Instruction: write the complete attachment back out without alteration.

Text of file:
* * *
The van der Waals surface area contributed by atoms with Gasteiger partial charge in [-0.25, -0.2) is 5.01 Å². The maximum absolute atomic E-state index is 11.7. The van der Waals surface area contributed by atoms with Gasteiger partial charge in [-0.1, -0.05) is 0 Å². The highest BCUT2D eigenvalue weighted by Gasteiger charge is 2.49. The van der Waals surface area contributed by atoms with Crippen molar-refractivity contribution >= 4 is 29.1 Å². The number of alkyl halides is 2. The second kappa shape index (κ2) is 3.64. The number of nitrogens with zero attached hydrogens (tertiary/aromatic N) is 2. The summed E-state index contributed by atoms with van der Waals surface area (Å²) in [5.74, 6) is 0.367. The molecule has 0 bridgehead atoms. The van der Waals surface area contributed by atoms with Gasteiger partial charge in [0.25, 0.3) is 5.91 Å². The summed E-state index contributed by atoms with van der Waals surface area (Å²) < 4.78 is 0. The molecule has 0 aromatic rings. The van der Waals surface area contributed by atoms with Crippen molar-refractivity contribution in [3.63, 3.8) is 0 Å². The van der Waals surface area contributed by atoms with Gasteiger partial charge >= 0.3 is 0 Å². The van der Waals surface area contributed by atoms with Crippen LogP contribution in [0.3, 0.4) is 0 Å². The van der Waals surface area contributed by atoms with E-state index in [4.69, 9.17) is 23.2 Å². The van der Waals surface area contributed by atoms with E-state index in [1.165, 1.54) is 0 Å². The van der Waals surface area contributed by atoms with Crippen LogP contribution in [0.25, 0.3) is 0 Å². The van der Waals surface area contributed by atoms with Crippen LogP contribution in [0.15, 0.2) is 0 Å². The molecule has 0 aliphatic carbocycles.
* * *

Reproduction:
The van der Waals surface area contributed by atoms with Gasteiger partial charge in [-0.25, -0.2) is 5.01 Å². The maximum absolute atomic E-state index is 11.7. The van der Waals surface area contributed by atoms with Gasteiger partial charge in [-0.1, -0.05) is 0 Å². The highest BCUT2D eigenvalue weighted by Gasteiger charge is 2.49. The van der Waals surface area contributed by atoms with Crippen molar-refractivity contribution >= 4 is 29.1 Å². The number of alkyl halides is 2. The second kappa shape index (κ2) is 3.64. The number of nitrogens with zero attached hydrogens (tertiary/aromatic N) is 2. The summed E-state index contributed by atoms with van der Waals surface area (Å²) in [5.74, 6) is 0.367. The molecule has 0 bridgehead atoms. The van der Waals surface area contributed by atoms with Gasteiger partial charge in [0.25, 0.3) is 5.91 Å². The summed E-state index contributed by atoms with van der Waals surface area (Å²) < 4.78 is 0. The molecule has 0 aromatic rings. The van der Waals surface area contributed by atoms with Crippen molar-refractivity contribution in [3.63, 3.8) is 0 Å². The van der Waals surface area contributed by atoms with Gasteiger partial charge >= 0.3 is 0 Å². The van der Waals surface area contributed by atoms with Crippen LogP contribution in [0.3, 0.4) is 0 Å². The van der Waals surface area contributed by atoms with E-state index in [4.69, 9.17) is 23.2 Å². The van der Waals surface area contributed by atoms with E-state index in [1.165, 1.54) is 0 Å². The van der Waals surface area contributed by atoms with Crippen LogP contribution in [0.25, 0.3) is 0 Å². The van der Waals surface area contributed by atoms with Crippen LogP contribution in [0.15, 0.2) is 0 Å². The molecule has 0 aliphatic carbocycles.